Malignant Melanoma

• lesion margins: regular/irregular.

• histogenic type: lentigo maligna/superficial spreading/nodular/acral lentiginous/desmo-plastic/neurotropic.

• growth phase: radial/vertical.

• cross-sectional profile.

• pigmentation.

• lymphoid response at base.

• signs of regression.

• associated melanocytic naevus.

• vascular invasion.

• perineural invasion.

• neurotropism.

• microscopic satellitosis.

• excision margins

- nearest peripheral: clear (mm)/involved (in situ/invasive).

- nearest deep: clear (mm)/involved (in situ/invasive).

• extent of local tumour spread.

- pTis melanoma in situ.

a. without ulceration and level II/III.

b. with ulceration and level IV/V.

* a. without ulceration. b. with ulceration.

- pN1* 1 lymph node involved.

- pN2* 2-3 lymph nodes involved.

* a. micrometastasis. b. macrometastasis.

+ c. in-transit metastasis/satellites without metastatic lymph nodes.

- pM1a distant skin or nodal metastasis.

- pM1b lung metastasis.

- pM1c all other visceral metasases, any distant metastases with elevated serum LDH.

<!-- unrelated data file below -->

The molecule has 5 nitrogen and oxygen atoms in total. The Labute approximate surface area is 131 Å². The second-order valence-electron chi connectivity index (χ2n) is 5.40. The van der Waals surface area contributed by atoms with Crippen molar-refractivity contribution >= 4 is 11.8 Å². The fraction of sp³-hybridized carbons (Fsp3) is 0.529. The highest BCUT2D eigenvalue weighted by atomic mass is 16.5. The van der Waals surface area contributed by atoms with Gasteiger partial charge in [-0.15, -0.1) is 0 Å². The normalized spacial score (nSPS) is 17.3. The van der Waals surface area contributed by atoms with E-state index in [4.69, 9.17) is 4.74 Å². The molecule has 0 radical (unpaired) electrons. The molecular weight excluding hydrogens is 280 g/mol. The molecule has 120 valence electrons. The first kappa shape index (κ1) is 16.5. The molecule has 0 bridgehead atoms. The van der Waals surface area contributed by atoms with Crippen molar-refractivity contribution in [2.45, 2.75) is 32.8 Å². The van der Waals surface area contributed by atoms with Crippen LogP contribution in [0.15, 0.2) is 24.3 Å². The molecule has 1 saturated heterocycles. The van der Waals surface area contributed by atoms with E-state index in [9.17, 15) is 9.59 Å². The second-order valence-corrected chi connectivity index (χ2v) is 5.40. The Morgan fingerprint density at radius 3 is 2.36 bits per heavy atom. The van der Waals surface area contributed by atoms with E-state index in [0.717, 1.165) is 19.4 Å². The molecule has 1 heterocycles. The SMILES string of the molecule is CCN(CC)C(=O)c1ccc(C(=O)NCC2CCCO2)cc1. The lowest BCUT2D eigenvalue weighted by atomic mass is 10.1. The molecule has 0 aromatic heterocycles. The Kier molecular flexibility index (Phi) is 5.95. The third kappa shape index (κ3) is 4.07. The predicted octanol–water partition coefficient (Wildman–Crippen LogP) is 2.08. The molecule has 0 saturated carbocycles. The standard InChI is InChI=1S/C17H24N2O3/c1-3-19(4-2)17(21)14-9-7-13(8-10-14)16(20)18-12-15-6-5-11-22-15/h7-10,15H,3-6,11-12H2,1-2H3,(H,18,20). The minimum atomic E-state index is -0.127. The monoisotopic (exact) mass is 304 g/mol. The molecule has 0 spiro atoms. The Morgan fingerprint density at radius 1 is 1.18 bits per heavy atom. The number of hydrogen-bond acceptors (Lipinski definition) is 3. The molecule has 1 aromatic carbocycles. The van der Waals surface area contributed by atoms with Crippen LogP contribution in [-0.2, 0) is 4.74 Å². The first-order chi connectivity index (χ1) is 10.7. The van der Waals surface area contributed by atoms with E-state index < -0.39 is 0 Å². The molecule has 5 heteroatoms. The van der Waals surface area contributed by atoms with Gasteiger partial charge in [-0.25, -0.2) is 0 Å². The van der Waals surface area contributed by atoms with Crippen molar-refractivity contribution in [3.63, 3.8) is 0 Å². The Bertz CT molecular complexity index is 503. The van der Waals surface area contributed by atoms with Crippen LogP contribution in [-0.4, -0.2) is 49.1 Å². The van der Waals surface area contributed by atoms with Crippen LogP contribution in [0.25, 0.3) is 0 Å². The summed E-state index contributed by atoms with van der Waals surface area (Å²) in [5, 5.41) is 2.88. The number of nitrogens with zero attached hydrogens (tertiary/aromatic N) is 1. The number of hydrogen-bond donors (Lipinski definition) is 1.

Lymph nodes: lymph nodes may be removed where there is tumour involvement in patients with squamous cell carcinoma or malignant melanoma. If the lymph node is subcutaneous a fine needle aspiration will be carried out to confirm the diagnosis prior to surgical removal. The node(s) should be weighed, measured, counted and submitted for histological examination

Sentinel node biopsy: sentinel node biopsy is used in some centres in patients with biopsy-proven malignant melanoma of the skin. The sentinel node is the first drainage node at the site of the excised malignant melanoma. This is removed and examined in the laboratory for microscopic tumour using multiple step sections through the node and using both haematoxylin and eosin and immunocytochemistry markers including S100, Melan-A and HMB45 to confirm small microscopic deposits of malignant melanoma.

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